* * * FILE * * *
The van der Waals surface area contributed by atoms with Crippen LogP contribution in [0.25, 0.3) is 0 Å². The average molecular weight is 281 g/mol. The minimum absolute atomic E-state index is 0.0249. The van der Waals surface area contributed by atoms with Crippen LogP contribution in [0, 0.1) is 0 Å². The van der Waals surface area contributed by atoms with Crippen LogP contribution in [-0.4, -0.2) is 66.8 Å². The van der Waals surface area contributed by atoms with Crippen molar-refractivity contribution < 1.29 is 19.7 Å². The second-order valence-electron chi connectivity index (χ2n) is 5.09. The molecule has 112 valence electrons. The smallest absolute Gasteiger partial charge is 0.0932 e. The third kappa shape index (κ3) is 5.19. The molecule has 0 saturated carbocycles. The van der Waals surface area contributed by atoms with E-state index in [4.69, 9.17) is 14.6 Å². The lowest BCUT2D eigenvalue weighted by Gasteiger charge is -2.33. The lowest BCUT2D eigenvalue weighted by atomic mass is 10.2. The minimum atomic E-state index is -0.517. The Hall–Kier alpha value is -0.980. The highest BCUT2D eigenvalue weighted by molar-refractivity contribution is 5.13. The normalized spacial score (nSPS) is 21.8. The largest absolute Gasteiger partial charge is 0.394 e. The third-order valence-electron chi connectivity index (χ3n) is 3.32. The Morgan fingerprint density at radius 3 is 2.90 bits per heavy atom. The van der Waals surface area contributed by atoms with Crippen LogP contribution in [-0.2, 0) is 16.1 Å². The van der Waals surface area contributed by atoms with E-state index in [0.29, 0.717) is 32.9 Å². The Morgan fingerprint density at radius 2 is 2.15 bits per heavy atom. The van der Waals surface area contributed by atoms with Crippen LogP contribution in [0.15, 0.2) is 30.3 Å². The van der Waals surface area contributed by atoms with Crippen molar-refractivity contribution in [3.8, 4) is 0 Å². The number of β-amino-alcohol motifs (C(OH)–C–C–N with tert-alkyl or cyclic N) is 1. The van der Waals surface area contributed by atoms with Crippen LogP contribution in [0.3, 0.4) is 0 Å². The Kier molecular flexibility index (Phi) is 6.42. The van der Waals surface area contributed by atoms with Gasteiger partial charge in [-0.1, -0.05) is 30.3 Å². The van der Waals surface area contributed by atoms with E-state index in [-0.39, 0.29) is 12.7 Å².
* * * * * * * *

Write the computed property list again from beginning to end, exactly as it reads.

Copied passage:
The van der Waals surface area contributed by atoms with Crippen LogP contribution in [0.25, 0.3) is 0 Å². The average molecular weight is 281 g/mol. The minimum absolute atomic E-state index is 0.0249. The van der Waals surface area contributed by atoms with Crippen LogP contribution in [0, 0.1) is 0 Å². The van der Waals surface area contributed by atoms with Crippen LogP contribution in [-0.4, -0.2) is 66.8 Å². The van der Waals surface area contributed by atoms with Crippen molar-refractivity contribution < 1.29 is 19.7 Å². The second-order valence-electron chi connectivity index (χ2n) is 5.09. The molecule has 112 valence electrons. The smallest absolute Gasteiger partial charge is 0.0932 e. The third kappa shape index (κ3) is 5.19. The molecule has 0 saturated carbocycles. The van der Waals surface area contributed by atoms with E-state index in [4.69, 9.17) is 14.6 Å². The lowest BCUT2D eigenvalue weighted by Gasteiger charge is -2.33. The lowest BCUT2D eigenvalue weighted by atomic mass is 10.2. The minimum atomic E-state index is -0.517. The Hall–Kier alpha value is -0.980. The highest BCUT2D eigenvalue weighted by molar-refractivity contribution is 5.13. The normalized spacial score (nSPS) is 21.8. The largest absolute Gasteiger partial charge is 0.394 e. The third-order valence-electron chi connectivity index (χ3n) is 3.32. The Morgan fingerprint density at radius 3 is 2.90 bits per heavy atom. The van der Waals surface area contributed by atoms with Crippen LogP contribution in [-0.2, 0) is 16.1 Å². The van der Waals surface area contributed by atoms with E-state index in [0.29, 0.717) is 32.9 Å². The Morgan fingerprint density at radius 2 is 2.15 bits per heavy atom. The van der Waals surface area contributed by atoms with Crippen LogP contribution in [0.15, 0.2) is 30.3 Å². The van der Waals surface area contributed by atoms with Crippen molar-refractivity contribution in [3.8, 4) is 0 Å². The number of β-amino-alcohol motifs (C(OH)–C–C–N with tert-alkyl or cyclic N) is 1. The van der Waals surface area contributed by atoms with Crippen LogP contribution in [0.3, 0.4) is 0 Å². The Kier molecular flexibility index (Phi) is 6.42. The van der Waals surface area contributed by atoms with Gasteiger partial charge in [-0.1, -0.05) is 30.3 Å². The van der Waals surface area contributed by atoms with E-state index in [-0.39, 0.29) is 12.7 Å².